All RTR were receiving immunosuppressive medications (glucocorticoids and calcineurin‐inhibitors) with normal renal function. The patients were treated for osteoporosis and osteopenia with calcium and vitamin D and either ibandronate 150 mg tablets once per month or denosumab 60 mg every 6 months. Two T-score readings were collected, one reading before treatment and the second one after one year of treatment. The T-score readings were compared between the studied groups. The T-score for osteopenia is between −1.0 and −2.4, and −2.5 or below for osteoporosis.

The demographic data (age, sex, and immune-suppressant drugs), clinical reports, and laboratory values were collected from the patient files. The patients regularly visited the OTC every 3 months for routine checks. BMD expressed by T-score was determined at baseline and after one year of the medication use. The levels of creatinine, calcium, phosphorus, and other parameters (vitamin D, urea, sodium, chloride, and uric acid) were collected for the study period and the mean was calculated to compare the groups.

Statistical analysis was conducted using SPSS version 26 (Chicago, IL, USA). Data were normally distributed, and hence, values of continuous variables were expressed as means. Independent student T-test was used to compare the studied groups. Categorical data were presented as a percentage and compared using the Chi-square test. Statistical significance was set at P < 0.05. Sample size was determined using the formulas for two independent study groups with continuous variable, α = 0.05, and study power = 80%.

Results

The results of 100 kidney transplant recipients (52 denosumab patients and 48 ibandronate patients) were included in the study. No significant differences were detected between the groups in the baseline T-scores, gender, age, or other parameters. The baseline characteristics of the participants are presented in Table 1.

Table 1 Baseline characteristics of the participants

After one year of treatment, No significant differences were detected in creatinine levels, calcium, or other minerals after using both denosumab and ibandronate (P > 0.05). Ibandronate patients reported more side effects related to the gastrointestinal tract (GIT) than the other group, while denosumab patients had more hypocalcemia episodes as shown in Table 2.

Table 2 The average levels of the participants characteristics after one year of treatment

After one year of treatment, the spinal osteoporosis and osteopenia T-score values improved significantly from −3.13 to −2.4 and from −1.9 to −1.5 in the denosumab group, respectively. We observed only a mild insignificant improvement in spinal osteopenia T-score value (from −1.6 to −1.55) in the ibandronate group. In spinal osteoporosis, denosumab increased T-score over that in the ibandronate group by 23% (p = 0.041), while in spinal osteopenia, T-score improved by 21% (p = 0.033) as illustrated in Table 3 and Fig. 1.

Table 3 Spinal T-scores at baseline and after one year of treatment
Fig. 1
figure 1

Percentage Spinal T-score change from the baseline

The hip osteoporosis and osteopenia T-score values improved in denosumab group (from 3.45 to −3.1 and from −1.5 to −1.3, respectively) and decreased in ibandronate group (from −3.1 to −3.12 and from −1.4 to -1.45, respectively), the T-score change in both groups was insignificant. No significant difference was detected in the percentage of hip T-score change from baseline between the two groups (p > 0.05) as indicated in Table 4 and Fig. 2.

Table 4 Hip T-scores at baseline and after one year of treatment
Fig. 2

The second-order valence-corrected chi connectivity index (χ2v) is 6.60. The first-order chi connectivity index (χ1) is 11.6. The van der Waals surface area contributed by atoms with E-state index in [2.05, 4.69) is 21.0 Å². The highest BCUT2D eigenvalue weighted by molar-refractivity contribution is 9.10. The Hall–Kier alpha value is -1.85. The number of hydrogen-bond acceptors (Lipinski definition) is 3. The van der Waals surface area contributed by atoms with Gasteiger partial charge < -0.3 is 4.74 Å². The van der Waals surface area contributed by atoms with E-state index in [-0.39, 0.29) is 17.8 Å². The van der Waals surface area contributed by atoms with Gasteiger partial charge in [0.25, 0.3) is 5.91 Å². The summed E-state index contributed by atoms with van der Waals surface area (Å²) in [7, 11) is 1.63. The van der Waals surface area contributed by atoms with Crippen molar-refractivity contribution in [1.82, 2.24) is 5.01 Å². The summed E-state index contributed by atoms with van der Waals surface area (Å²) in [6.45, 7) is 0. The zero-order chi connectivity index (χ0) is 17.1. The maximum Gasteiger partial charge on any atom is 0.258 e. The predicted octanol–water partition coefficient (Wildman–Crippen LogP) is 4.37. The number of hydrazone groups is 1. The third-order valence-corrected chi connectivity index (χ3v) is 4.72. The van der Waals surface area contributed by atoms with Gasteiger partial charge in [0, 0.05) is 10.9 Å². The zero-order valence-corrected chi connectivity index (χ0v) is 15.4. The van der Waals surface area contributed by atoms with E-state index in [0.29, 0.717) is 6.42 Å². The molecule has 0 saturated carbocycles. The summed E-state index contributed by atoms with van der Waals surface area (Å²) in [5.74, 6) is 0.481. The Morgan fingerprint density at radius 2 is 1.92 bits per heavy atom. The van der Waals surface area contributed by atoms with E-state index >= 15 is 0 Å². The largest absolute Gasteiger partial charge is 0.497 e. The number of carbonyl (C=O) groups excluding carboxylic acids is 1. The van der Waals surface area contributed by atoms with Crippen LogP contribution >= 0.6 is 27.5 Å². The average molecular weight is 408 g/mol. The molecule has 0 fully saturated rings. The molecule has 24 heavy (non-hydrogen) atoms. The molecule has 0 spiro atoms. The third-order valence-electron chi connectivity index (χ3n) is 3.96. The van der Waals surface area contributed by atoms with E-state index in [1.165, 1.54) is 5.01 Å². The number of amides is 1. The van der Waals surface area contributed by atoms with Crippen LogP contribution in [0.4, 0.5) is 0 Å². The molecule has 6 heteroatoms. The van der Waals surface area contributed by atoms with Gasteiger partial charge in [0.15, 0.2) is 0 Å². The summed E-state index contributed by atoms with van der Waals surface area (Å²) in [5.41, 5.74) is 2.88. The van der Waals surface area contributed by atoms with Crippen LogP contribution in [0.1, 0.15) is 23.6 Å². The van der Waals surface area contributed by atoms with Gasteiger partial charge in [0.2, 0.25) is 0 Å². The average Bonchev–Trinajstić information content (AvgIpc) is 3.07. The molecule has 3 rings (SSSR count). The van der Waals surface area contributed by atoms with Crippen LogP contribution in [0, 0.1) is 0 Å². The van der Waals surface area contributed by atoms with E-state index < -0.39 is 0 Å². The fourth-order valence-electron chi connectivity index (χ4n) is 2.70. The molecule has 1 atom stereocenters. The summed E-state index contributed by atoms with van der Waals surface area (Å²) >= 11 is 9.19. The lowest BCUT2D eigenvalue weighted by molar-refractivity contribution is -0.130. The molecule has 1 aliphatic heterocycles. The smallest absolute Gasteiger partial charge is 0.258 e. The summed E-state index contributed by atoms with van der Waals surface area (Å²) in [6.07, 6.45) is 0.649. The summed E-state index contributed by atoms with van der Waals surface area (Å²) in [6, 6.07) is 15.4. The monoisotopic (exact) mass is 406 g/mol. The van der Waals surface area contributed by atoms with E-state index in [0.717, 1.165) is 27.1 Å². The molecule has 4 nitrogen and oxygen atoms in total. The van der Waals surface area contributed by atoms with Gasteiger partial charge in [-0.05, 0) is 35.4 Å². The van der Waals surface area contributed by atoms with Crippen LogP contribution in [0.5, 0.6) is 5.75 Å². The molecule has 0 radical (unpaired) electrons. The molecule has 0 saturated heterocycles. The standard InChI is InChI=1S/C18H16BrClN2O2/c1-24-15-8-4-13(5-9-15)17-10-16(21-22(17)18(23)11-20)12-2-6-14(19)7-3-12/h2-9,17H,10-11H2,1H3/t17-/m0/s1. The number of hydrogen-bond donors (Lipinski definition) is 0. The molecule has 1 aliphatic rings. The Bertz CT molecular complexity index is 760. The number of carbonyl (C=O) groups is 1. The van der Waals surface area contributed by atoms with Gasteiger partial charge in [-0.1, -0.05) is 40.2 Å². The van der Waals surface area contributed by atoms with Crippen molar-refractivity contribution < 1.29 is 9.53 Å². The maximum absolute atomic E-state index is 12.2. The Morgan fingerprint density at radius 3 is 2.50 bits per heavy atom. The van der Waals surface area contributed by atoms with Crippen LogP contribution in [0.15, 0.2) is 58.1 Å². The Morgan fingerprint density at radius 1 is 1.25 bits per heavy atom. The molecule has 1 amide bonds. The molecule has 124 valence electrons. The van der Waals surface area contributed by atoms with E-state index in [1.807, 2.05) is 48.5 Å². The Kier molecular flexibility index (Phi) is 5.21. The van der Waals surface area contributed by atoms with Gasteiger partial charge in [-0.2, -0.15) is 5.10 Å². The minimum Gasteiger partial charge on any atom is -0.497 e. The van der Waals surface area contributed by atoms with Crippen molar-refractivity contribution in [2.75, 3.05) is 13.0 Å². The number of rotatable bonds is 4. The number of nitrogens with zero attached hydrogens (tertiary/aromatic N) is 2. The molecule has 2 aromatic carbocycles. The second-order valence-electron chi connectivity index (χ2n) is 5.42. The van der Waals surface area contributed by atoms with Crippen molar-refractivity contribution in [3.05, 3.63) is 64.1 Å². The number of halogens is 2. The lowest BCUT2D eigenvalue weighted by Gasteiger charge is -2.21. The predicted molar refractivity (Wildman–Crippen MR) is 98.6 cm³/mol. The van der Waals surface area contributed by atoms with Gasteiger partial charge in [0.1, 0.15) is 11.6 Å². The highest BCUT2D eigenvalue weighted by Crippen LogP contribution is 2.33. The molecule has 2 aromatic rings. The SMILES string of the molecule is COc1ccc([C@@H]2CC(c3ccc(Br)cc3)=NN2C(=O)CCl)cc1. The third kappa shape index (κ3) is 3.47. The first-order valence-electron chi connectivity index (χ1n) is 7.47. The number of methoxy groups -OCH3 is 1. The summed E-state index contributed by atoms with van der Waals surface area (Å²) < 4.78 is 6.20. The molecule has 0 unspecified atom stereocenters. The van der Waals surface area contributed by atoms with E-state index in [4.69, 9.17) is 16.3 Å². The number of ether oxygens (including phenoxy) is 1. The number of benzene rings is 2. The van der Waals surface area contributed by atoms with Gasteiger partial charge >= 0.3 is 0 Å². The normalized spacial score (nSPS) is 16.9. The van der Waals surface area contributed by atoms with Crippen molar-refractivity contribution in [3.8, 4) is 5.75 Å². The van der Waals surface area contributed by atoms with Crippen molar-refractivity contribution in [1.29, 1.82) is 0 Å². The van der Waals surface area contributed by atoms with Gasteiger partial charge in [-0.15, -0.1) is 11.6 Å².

figure 2

Percentage hip T-score change from the baseline

Discussion

Bone diseases are considered a serious problem in Kuwait; the proportion of osteoporosis among the Kuwaiti population is relatively high if compared to international standards [23]. This problem is more apparent in RTR because of transplant complications and medications used before and after transplantation. In Hamed Al-Essa organ transplant center, more than 40% of the patients suffer from osteoporosis or osteopenia, those patients need frequent follow-up to prevent any complications associated with these conditions. Twenty percent of transplant patients develop a fracture in the first 5 years after transplant [24]. For that, it is important to use safe and effective medications to treat the underlined problem and protect the transplanted organ.

After one year of treatment, denosumab improved both spinal and hip T-score values in comparison with ibandronate, this result is consistent with previous studies that have demonstrated the preferable effect of denosumab over bisphosphonate in RTR. Mckee et al. showed a greater increase in both spinal and femoral neck BMD (0.045 and 0.022 g/cm2, respectively) in denosumab group over the bisphosphonate group after almost 3 years of follow-up in RTR [28]. Besides, denosumab improved both spinal and hip T-score values significantly by 0.42 and 0.1, respectively, in the study performed by Bonani et al. [22]. Besides, Tillmann et al. did not detect a significant improvement in BMD after using ibandronate in RTR as compared to the control group [22, 25, 26].

Bisphosphonates, calcium, and vitamin D have been previously proved to decrease the rate of bone loss after transplant, the same combination failed to increase the bone mass at all sites in RTR [8, 20, 27, 28]. In contrast to ibandronate that decreases osteoclast activity, denosumab acts mainly by inhibiting RANKL system. This unique mode of action is specifically useful in RTR because of the activation of the RANKL system by glucocorticoids and calcineurin inhibitors, which may explain the ability of denosumab to increase bone mass in RTR who use these medications in high doses after transplant [29]. At the same time, the 6 monthly use of denosumab injection is a less troublesome option for RTR who use a lot of medications to prevent rejection of the transplanted organ or treat other conditions like hypertension and diabetes [30].